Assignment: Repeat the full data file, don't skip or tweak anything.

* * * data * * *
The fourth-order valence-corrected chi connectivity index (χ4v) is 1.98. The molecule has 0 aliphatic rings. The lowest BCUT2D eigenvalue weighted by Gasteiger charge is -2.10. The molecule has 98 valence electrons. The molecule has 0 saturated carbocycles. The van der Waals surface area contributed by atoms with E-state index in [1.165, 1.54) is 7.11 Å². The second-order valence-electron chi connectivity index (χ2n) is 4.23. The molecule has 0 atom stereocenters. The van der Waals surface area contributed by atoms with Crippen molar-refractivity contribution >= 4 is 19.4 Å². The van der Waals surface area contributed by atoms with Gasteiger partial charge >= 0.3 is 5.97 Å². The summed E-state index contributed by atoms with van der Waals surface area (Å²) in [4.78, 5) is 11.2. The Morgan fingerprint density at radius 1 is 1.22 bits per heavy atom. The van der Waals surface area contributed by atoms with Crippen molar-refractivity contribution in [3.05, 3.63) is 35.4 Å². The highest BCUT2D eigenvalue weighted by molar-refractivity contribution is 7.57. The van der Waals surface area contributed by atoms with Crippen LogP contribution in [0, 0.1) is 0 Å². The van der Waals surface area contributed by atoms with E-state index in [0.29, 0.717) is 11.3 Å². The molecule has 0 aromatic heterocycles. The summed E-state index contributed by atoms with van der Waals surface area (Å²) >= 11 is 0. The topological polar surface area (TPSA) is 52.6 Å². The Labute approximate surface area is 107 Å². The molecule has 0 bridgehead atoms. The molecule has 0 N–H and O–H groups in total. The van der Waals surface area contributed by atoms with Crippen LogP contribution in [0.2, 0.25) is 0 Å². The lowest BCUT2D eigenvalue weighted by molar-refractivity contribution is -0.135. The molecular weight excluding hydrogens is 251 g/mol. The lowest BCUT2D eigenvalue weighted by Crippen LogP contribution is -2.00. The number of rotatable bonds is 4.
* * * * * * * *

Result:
The fourth-order valence-corrected chi connectivity index (χ4v) is 1.98. The molecule has 0 aliphatic rings. The lowest BCUT2D eigenvalue weighted by Gasteiger charge is -2.10. The molecule has 98 valence electrons. The molecule has 0 saturated carbocycles. The van der Waals surface area contributed by atoms with E-state index in [1.165, 1.54) is 7.11 Å². The second-order valence-electron chi connectivity index (χ2n) is 4.23. The molecule has 0 atom stereocenters. The van der Waals surface area contributed by atoms with Crippen molar-refractivity contribution >= 4 is 19.4 Å². The van der Waals surface area contributed by atoms with Gasteiger partial charge >= 0.3 is 5.97 Å². The summed E-state index contributed by atoms with van der Waals surface area (Å²) in [4.78, 5) is 11.2. The Morgan fingerprint density at radius 1 is 1.22 bits per heavy atom. The van der Waals surface area contributed by atoms with Crippen molar-refractivity contribution in [3.05, 3.63) is 35.4 Å². The highest BCUT2D eigenvalue weighted by molar-refractivity contribution is 7.57. The van der Waals surface area contributed by atoms with Crippen LogP contribution in [0, 0.1) is 0 Å². The van der Waals surface area contributed by atoms with E-state index in [0.29, 0.717) is 11.3 Å². The molecule has 0 aromatic heterocycles. The summed E-state index contributed by atoms with van der Waals surface area (Å²) >= 11 is 0. The topological polar surface area (TPSA) is 52.6 Å². The Labute approximate surface area is 107 Å². The molecule has 0 bridgehead atoms. The molecule has 0 N–H and O–H groups in total. The van der Waals surface area contributed by atoms with Crippen LogP contribution in [0.2, 0.25) is 0 Å². The lowest BCUT2D eigenvalue weighted by molar-refractivity contribution is -0.135. The molecular weight excluding hydrogens is 251 g/mol. The lowest BCUT2D eigenvalue weighted by Crippen LogP contribution is -2.00. The number of rotatable bonds is 4.